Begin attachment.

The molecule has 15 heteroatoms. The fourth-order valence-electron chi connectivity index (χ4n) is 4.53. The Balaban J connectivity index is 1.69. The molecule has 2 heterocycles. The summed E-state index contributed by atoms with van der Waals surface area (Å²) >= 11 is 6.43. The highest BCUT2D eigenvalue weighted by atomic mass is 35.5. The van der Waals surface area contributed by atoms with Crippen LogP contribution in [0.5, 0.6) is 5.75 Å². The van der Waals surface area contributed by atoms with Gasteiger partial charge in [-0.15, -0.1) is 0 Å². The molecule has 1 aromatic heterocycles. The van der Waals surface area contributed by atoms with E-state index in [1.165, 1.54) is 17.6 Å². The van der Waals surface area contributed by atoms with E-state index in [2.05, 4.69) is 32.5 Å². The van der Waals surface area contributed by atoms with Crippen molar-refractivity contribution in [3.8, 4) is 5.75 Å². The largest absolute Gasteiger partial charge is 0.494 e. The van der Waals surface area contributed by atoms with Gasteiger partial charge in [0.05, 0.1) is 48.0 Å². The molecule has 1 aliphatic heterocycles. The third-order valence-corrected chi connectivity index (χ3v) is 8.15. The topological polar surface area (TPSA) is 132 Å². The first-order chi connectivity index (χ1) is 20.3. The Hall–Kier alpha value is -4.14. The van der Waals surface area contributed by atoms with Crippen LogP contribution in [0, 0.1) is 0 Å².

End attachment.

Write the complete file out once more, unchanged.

The molecule has 15 heteroatoms. The fourth-order valence-electron chi connectivity index (χ4n) is 4.53. The Balaban J connectivity index is 1.69. The molecule has 2 heterocycles. The summed E-state index contributed by atoms with van der Waals surface area (Å²) >= 11 is 6.43. The highest BCUT2D eigenvalue weighted by atomic mass is 35.5. The van der Waals surface area contributed by atoms with Crippen LogP contribution in [0.5, 0.6) is 5.75 Å². The van der Waals surface area contributed by atoms with Gasteiger partial charge in [-0.15, -0.1) is 0 Å². The molecule has 1 aromatic heterocycles. The van der Waals surface area contributed by atoms with E-state index in [1.165, 1.54) is 17.6 Å². The van der Waals surface area contributed by atoms with E-state index in [2.05, 4.69) is 32.5 Å². The van der Waals surface area contributed by atoms with Crippen molar-refractivity contribution in [3.8, 4) is 5.75 Å². The largest absolute Gasteiger partial charge is 0.494 e. The van der Waals surface area contributed by atoms with Gasteiger partial charge in [0.05, 0.1) is 48.0 Å². The molecule has 1 aliphatic heterocycles. The third-order valence-corrected chi connectivity index (χ3v) is 8.15. The topological polar surface area (TPSA) is 132 Å². The first-order chi connectivity index (χ1) is 20.3. The Hall–Kier alpha value is -4.14. The van der Waals surface area contributed by atoms with Crippen LogP contribution in [0, 0.1) is 0 Å².